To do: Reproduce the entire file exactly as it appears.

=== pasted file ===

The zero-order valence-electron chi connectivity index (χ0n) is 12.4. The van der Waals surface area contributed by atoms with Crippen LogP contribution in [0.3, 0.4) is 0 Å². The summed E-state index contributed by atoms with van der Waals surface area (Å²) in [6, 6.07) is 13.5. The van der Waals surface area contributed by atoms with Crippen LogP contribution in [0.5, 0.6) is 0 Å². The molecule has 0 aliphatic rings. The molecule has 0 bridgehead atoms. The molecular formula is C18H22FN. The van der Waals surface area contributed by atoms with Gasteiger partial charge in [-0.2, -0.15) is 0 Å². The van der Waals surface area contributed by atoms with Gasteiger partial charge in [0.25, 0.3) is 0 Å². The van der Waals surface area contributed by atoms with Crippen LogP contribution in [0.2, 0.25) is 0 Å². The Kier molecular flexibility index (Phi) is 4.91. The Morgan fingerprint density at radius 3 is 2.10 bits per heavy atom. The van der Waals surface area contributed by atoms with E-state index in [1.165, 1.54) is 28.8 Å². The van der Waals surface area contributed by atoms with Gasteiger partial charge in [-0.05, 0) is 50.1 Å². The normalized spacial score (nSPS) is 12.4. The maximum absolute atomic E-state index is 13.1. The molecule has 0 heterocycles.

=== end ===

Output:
The zero-order valence-electron chi connectivity index (χ0n) is 12.4. The van der Waals surface area contributed by atoms with Crippen LogP contribution in [0.3, 0.4) is 0 Å². The summed E-state index contributed by atoms with van der Waals surface area (Å²) in [6, 6.07) is 13.5. The van der Waals surface area contributed by atoms with Crippen LogP contribution in [0.5, 0.6) is 0 Å². The molecule has 0 aliphatic rings. The molecule has 0 bridgehead atoms. The molecular formula is C18H22FN. The van der Waals surface area contributed by atoms with Gasteiger partial charge in [-0.2, -0.15) is 0 Å². The van der Waals surface area contributed by atoms with Gasteiger partial charge in [0.25, 0.3) is 0 Å². The van der Waals surface area contributed by atoms with Crippen LogP contribution in [0.2, 0.25) is 0 Å². The Kier molecular flexibility index (Phi) is 4.91. The Morgan fingerprint density at radius 3 is 2.10 bits per heavy atom. The van der Waals surface area contributed by atoms with E-state index in [1.165, 1.54) is 28.8 Å². The van der Waals surface area contributed by atoms with Gasteiger partial charge in [-0.05, 0) is 50.1 Å². The normalized spacial score (nSPS) is 12.4. The maximum absolute atomic E-state index is 13.1. The molecule has 0 heterocycles.